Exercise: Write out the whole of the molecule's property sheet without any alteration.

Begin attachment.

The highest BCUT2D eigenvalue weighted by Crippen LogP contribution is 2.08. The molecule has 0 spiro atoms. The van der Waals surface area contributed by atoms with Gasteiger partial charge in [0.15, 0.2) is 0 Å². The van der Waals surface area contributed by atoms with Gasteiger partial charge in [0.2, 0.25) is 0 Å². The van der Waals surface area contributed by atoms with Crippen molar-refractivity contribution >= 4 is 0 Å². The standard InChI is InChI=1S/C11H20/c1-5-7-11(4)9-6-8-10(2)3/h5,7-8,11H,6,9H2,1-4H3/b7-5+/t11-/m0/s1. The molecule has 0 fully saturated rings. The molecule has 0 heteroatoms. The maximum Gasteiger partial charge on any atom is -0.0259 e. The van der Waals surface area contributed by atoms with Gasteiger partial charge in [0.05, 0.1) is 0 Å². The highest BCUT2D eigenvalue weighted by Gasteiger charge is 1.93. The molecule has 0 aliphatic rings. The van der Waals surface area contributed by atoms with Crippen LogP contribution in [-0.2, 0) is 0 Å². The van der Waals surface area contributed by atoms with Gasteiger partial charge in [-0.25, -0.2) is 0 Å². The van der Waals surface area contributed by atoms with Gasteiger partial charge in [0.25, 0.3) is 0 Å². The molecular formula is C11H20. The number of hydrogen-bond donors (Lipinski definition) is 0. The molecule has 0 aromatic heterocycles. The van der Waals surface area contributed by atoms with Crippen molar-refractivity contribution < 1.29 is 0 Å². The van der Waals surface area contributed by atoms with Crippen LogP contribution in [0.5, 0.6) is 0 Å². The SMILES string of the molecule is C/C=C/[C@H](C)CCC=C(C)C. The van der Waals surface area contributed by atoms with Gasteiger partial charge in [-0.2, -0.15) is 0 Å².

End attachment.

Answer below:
The highest BCUT2D eigenvalue weighted by Crippen LogP contribution is 2.08. The molecule has 0 spiro atoms. The van der Waals surface area contributed by atoms with Gasteiger partial charge in [0.15, 0.2) is 0 Å². The van der Waals surface area contributed by atoms with Gasteiger partial charge in [0.2, 0.25) is 0 Å². The van der Waals surface area contributed by atoms with Crippen molar-refractivity contribution >= 4 is 0 Å². The standard InChI is InChI=1S/C11H20/c1-5-7-11(4)9-6-8-10(2)3/h5,7-8,11H,6,9H2,1-4H3/b7-5+/t11-/m0/s1. The molecule has 0 fully saturated rings. The molecule has 0 heteroatoms. The maximum Gasteiger partial charge on any atom is -0.0259 e. The van der Waals surface area contributed by atoms with Gasteiger partial charge in [0.05, 0.1) is 0 Å². The highest BCUT2D eigenvalue weighted by Gasteiger charge is 1.93. The molecule has 0 aliphatic rings. The van der Waals surface area contributed by atoms with Crippen LogP contribution in [-0.2, 0) is 0 Å². The van der Waals surface area contributed by atoms with Gasteiger partial charge in [-0.25, -0.2) is 0 Å². The van der Waals surface area contributed by atoms with Gasteiger partial charge in [0.25, 0.3) is 0 Å². The molecular formula is C11H20. The number of hydrogen-bond donors (Lipinski definition) is 0. The molecule has 0 aromatic heterocycles. The van der Waals surface area contributed by atoms with Crippen molar-refractivity contribution < 1.29 is 0 Å². The van der Waals surface area contributed by atoms with Crippen LogP contribution in [0.5, 0.6) is 0 Å². The SMILES string of the molecule is C/C=C/[C@H](C)CCC=C(C)C. The van der Waals surface area contributed by atoms with Gasteiger partial charge in [-0.2, -0.15) is 0 Å².